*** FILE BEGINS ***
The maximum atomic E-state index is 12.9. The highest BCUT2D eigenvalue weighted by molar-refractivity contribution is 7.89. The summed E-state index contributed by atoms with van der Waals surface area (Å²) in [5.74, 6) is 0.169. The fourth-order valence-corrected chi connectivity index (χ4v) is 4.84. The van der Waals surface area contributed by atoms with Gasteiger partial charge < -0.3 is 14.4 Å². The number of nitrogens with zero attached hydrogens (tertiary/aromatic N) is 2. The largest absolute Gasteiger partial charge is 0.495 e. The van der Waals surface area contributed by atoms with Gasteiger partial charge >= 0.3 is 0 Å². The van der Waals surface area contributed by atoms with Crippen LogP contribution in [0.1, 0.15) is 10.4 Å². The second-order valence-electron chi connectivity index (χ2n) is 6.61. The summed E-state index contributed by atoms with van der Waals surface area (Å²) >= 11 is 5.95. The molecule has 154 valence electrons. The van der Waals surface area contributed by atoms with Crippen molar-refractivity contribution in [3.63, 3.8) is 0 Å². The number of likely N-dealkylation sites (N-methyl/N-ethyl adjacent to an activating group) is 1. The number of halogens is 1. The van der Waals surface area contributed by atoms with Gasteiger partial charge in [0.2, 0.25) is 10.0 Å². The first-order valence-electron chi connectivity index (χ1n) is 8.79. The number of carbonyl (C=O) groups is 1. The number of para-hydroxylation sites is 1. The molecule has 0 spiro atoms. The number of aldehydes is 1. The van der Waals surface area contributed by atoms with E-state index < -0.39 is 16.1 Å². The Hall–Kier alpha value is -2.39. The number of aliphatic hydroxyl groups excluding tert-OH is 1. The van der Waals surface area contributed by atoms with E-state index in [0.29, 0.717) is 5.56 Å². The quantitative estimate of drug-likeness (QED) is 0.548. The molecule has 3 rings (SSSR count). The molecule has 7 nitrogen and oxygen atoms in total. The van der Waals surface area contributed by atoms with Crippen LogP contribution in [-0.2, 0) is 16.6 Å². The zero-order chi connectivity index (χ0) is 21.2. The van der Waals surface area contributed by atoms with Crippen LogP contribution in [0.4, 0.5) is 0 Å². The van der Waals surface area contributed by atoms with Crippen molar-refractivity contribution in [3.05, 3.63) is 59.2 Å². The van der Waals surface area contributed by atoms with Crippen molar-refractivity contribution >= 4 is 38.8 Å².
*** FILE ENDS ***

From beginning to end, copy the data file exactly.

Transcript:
The maximum atomic E-state index is 12.9. The highest BCUT2D eigenvalue weighted by molar-refractivity contribution is 7.89. The summed E-state index contributed by atoms with van der Waals surface area (Å²) in [5.74, 6) is 0.169. The fourth-order valence-corrected chi connectivity index (χ4v) is 4.84. The van der Waals surface area contributed by atoms with Gasteiger partial charge < -0.3 is 14.4 Å². The number of nitrogens with zero attached hydrogens (tertiary/aromatic N) is 2. The largest absolute Gasteiger partial charge is 0.495 e. The van der Waals surface area contributed by atoms with Gasteiger partial charge >= 0.3 is 0 Å². The van der Waals surface area contributed by atoms with Crippen LogP contribution in [0.1, 0.15) is 10.4 Å². The second-order valence-electron chi connectivity index (χ2n) is 6.61. The summed E-state index contributed by atoms with van der Waals surface area (Å²) >= 11 is 5.95. The molecule has 154 valence electrons. The van der Waals surface area contributed by atoms with Crippen molar-refractivity contribution in [3.63, 3.8) is 0 Å². The number of likely N-dealkylation sites (N-methyl/N-ethyl adjacent to an activating group) is 1. The number of halogens is 1. The van der Waals surface area contributed by atoms with Gasteiger partial charge in [0.2, 0.25) is 10.0 Å². The first-order valence-electron chi connectivity index (χ1n) is 8.79. The number of carbonyl (C=O) groups is 1. The number of para-hydroxylation sites is 1. The molecule has 0 spiro atoms. The number of aldehydes is 1. The van der Waals surface area contributed by atoms with E-state index < -0.39 is 16.1 Å². The Hall–Kier alpha value is -2.39. The number of aliphatic hydroxyl groups excluding tert-OH is 1. The van der Waals surface area contributed by atoms with E-state index in [0.29, 0.717) is 5.56 Å². The quantitative estimate of drug-likeness (QED) is 0.548. The molecule has 3 rings (SSSR count). The molecule has 7 nitrogen and oxygen atoms in total. The van der Waals surface area contributed by atoms with Crippen LogP contribution in [-0.2, 0) is 16.6 Å². The zero-order chi connectivity index (χ0) is 21.2. The van der Waals surface area contributed by atoms with Crippen LogP contribution in [0.4, 0.5) is 0 Å². The van der Waals surface area contributed by atoms with Crippen molar-refractivity contribution in [3.05, 3.63) is 59.2 Å². The van der Waals surface area contributed by atoms with Crippen molar-refractivity contribution >= 4 is 38.8 Å².